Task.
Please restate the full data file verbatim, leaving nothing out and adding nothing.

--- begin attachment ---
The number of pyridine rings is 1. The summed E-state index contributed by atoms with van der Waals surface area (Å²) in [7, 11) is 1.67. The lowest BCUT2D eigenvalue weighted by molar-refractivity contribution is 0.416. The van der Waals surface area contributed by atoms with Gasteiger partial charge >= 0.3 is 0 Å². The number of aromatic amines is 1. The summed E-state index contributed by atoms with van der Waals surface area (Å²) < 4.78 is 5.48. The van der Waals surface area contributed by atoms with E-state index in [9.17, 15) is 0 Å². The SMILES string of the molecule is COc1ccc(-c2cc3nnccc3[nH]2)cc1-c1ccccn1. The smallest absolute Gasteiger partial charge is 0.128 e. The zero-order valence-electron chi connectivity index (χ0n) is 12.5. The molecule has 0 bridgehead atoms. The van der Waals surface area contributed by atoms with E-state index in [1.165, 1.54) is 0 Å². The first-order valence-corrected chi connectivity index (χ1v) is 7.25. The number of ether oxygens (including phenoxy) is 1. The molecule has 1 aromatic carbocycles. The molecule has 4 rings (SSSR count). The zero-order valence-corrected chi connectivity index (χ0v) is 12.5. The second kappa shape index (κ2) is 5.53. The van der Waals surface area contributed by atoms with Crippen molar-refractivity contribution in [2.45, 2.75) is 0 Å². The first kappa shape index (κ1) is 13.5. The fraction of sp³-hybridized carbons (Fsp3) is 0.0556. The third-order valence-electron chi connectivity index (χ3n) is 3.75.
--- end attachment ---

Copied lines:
The number of pyridine rings is 1. The summed E-state index contributed by atoms with van der Waals surface area (Å²) in [7, 11) is 1.67. The lowest BCUT2D eigenvalue weighted by molar-refractivity contribution is 0.416. The van der Waals surface area contributed by atoms with Gasteiger partial charge >= 0.3 is 0 Å². The number of aromatic amines is 1. The summed E-state index contributed by atoms with van der Waals surface area (Å²) < 4.78 is 5.48. The van der Waals surface area contributed by atoms with E-state index in [9.17, 15) is 0 Å². The SMILES string of the molecule is COc1ccc(-c2cc3nnccc3[nH]2)cc1-c1ccccn1. The smallest absolute Gasteiger partial charge is 0.128 e. The zero-order valence-electron chi connectivity index (χ0n) is 12.5. The molecule has 0 bridgehead atoms. The van der Waals surface area contributed by atoms with E-state index in [1.165, 1.54) is 0 Å². The first-order valence-corrected chi connectivity index (χ1v) is 7.25. The number of ether oxygens (including phenoxy) is 1. The molecule has 1 aromatic carbocycles. The molecule has 4 rings (SSSR count). The zero-order valence-corrected chi connectivity index (χ0v) is 12.5. The second kappa shape index (κ2) is 5.53. The van der Waals surface area contributed by atoms with Crippen molar-refractivity contribution in [2.45, 2.75) is 0 Å². The first kappa shape index (κ1) is 13.5. The fraction of sp³-hybridized carbons (Fsp3) is 0.0556. The third-order valence-electron chi connectivity index (χ3n) is 3.75.